Got brains?

Sara Dressman ’15

Human Biology B students had the opportunity to dissect sheep brains in class. This marks a strong difference between Human Biology A and Human Biology B: where Human Biology A is focused on memorization and learning the functions of many body systems, Human Biology B is dependent on more hands-on learning. As disgusting as dissecting a brain may sound to many students, this was a very valuable experience. Getting to see a concrete version of what we are learning gives us better spatial references as to what these parts actually look like. A common complaint of many of the students was that it was difficult for them to identify some parts because unlike the book diagrams, just about everything was one of two colors: gray or white.
First, students began the assignment by examining the exterior portion of the brain and identifying its parts. These parts, such as the cerebellum or the medulla oblonga. The cerebellum controls that controls the body’s basic functions like breathing and swallowing, while the medulla oblonga connects the brain to the spinal cord. Second, students removed the dura mater.  The dura mater is a protective covering over the surface of the brain that appears shiny, like a fish scale. Third, after cutting through the protective layer, students took a cross-section of the brain by cutting it down the middle to examine the brain’s interior structure. The cross-section allowed students to see parts such as the corpus callosum. The corpus callosum connects the right and left hemisphere of the brain. Students also identified the thalamus, which is the center for interpreting sensory information(skin, eyes, ears, etc.) and the ventricles, which circulate cerebrospinal fluid to cushion the brain from damage).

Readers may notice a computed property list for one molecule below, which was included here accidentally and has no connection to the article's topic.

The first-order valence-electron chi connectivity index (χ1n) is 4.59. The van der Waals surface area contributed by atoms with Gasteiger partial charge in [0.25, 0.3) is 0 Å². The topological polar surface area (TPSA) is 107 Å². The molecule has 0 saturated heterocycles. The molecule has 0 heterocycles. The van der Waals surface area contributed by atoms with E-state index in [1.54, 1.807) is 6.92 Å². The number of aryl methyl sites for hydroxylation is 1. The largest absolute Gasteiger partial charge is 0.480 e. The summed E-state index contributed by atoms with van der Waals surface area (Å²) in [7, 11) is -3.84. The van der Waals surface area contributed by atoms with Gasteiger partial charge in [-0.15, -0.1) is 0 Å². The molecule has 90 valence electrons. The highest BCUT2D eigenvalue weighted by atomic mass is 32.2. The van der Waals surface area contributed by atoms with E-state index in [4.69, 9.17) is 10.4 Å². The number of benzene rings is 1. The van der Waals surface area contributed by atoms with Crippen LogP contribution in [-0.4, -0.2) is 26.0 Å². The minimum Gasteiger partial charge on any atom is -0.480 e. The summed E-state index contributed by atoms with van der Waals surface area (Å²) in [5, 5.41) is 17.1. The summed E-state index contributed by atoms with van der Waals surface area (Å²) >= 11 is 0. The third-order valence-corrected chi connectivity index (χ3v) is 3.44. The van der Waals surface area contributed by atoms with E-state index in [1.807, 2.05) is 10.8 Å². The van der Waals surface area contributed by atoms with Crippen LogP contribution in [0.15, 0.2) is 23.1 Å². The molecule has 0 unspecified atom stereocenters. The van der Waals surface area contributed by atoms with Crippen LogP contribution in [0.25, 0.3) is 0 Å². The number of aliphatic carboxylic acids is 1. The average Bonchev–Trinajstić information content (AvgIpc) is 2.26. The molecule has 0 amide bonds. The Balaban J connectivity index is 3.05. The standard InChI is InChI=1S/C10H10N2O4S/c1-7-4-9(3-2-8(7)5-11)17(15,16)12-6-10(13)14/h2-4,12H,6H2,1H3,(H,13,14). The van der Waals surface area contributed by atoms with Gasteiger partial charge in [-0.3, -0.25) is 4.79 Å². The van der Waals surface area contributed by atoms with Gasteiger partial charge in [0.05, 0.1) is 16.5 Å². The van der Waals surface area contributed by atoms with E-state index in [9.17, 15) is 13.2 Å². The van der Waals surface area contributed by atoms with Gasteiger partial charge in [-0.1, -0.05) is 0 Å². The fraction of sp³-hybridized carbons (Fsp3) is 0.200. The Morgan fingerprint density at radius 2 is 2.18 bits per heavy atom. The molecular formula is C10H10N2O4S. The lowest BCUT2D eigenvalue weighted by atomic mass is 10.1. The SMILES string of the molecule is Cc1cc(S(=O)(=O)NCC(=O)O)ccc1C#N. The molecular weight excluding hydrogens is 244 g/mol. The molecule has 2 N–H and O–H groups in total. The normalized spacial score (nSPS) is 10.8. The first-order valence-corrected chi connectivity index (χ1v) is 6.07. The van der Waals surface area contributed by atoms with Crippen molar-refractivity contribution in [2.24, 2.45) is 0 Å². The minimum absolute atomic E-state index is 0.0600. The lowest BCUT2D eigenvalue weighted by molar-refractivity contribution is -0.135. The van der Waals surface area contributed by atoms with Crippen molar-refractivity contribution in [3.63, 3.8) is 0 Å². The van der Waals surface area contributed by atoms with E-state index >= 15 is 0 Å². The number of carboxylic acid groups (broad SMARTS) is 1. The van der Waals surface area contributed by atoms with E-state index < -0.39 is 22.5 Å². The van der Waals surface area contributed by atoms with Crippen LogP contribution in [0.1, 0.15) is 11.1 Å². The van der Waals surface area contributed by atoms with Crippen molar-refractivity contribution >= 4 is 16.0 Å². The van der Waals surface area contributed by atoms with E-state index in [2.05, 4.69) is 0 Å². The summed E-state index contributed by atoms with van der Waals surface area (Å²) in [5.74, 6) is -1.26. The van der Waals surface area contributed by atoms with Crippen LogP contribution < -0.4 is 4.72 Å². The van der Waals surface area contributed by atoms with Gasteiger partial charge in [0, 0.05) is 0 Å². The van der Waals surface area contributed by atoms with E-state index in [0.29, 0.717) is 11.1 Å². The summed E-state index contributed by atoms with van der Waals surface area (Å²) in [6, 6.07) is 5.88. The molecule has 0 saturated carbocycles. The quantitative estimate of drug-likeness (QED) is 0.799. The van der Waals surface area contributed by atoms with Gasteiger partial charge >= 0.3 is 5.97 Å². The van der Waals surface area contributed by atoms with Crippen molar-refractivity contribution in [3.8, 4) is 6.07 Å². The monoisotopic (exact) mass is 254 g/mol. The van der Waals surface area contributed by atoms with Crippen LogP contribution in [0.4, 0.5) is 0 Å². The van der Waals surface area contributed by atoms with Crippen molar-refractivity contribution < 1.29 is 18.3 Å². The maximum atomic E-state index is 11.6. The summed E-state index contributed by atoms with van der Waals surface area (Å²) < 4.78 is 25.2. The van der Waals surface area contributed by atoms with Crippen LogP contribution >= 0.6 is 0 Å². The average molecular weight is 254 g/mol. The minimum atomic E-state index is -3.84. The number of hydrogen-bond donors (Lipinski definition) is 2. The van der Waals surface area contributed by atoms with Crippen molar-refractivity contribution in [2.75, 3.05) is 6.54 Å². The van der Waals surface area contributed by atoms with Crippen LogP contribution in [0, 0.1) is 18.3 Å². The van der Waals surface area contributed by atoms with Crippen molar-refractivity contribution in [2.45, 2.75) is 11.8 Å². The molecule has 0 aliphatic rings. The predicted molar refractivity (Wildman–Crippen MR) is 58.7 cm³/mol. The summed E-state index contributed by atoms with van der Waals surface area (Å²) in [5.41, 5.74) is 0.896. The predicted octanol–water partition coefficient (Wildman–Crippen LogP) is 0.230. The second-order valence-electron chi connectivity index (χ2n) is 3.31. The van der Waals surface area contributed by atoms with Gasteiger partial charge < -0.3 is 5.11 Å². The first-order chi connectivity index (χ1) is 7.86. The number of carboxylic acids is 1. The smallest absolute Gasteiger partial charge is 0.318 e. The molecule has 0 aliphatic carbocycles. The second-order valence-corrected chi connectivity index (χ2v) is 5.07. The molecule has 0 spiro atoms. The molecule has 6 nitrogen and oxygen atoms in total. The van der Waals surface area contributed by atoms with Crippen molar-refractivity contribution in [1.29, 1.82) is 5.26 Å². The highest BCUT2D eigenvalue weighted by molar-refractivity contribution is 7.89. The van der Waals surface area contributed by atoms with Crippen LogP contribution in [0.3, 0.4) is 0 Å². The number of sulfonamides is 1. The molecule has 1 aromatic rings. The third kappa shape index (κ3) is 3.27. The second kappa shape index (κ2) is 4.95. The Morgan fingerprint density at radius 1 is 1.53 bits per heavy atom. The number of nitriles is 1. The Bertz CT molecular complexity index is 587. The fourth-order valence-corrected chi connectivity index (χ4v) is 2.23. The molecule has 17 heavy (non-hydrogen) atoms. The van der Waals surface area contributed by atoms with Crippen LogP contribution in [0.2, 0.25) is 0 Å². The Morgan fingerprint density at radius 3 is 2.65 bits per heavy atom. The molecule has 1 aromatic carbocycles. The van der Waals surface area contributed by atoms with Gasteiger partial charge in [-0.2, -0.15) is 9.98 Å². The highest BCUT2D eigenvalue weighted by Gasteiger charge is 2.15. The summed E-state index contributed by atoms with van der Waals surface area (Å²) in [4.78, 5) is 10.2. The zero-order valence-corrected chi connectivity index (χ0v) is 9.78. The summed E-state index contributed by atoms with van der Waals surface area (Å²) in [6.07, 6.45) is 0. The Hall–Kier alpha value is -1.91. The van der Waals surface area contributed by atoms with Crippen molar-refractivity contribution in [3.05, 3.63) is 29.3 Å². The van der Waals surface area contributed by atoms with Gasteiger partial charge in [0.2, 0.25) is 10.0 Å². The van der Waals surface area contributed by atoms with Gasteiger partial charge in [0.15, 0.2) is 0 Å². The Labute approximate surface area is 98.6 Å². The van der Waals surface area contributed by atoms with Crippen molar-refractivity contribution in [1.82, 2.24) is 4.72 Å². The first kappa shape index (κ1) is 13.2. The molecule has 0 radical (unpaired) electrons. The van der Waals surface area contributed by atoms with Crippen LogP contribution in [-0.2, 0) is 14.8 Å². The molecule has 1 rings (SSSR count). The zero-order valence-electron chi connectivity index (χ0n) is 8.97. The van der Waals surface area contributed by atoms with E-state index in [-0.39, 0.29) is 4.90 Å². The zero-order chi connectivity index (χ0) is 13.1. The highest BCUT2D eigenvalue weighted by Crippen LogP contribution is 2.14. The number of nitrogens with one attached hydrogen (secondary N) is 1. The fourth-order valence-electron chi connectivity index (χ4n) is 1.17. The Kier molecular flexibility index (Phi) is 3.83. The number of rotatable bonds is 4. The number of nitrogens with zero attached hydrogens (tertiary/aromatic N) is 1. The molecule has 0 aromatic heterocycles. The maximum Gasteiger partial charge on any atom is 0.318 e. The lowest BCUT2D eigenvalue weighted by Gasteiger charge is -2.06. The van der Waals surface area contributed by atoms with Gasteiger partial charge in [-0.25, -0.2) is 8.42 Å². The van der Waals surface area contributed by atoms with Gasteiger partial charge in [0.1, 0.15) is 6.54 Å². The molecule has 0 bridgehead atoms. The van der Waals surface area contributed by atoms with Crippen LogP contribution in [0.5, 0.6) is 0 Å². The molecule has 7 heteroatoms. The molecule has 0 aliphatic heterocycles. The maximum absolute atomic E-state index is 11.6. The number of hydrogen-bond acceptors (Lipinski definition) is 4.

The brain before dissection. The shiny layer is the dura mater, a protective covering of the brain.

The brain before dissection. The shiny layer is the dura mater, a protective covering of the brain.

Got brains?

Got brains?

Sara Dressman identifies brain parts for a psychology class

Sara Dressman identifies brain parts for a psychology class

A cross section of the brain

A cross section of the brain

Many students ended up enjoying this dissection segment although many were originally opposed to the idea of cutting open a brain. Hands-on activities like this help students get a real grasp of the material that they are studying.

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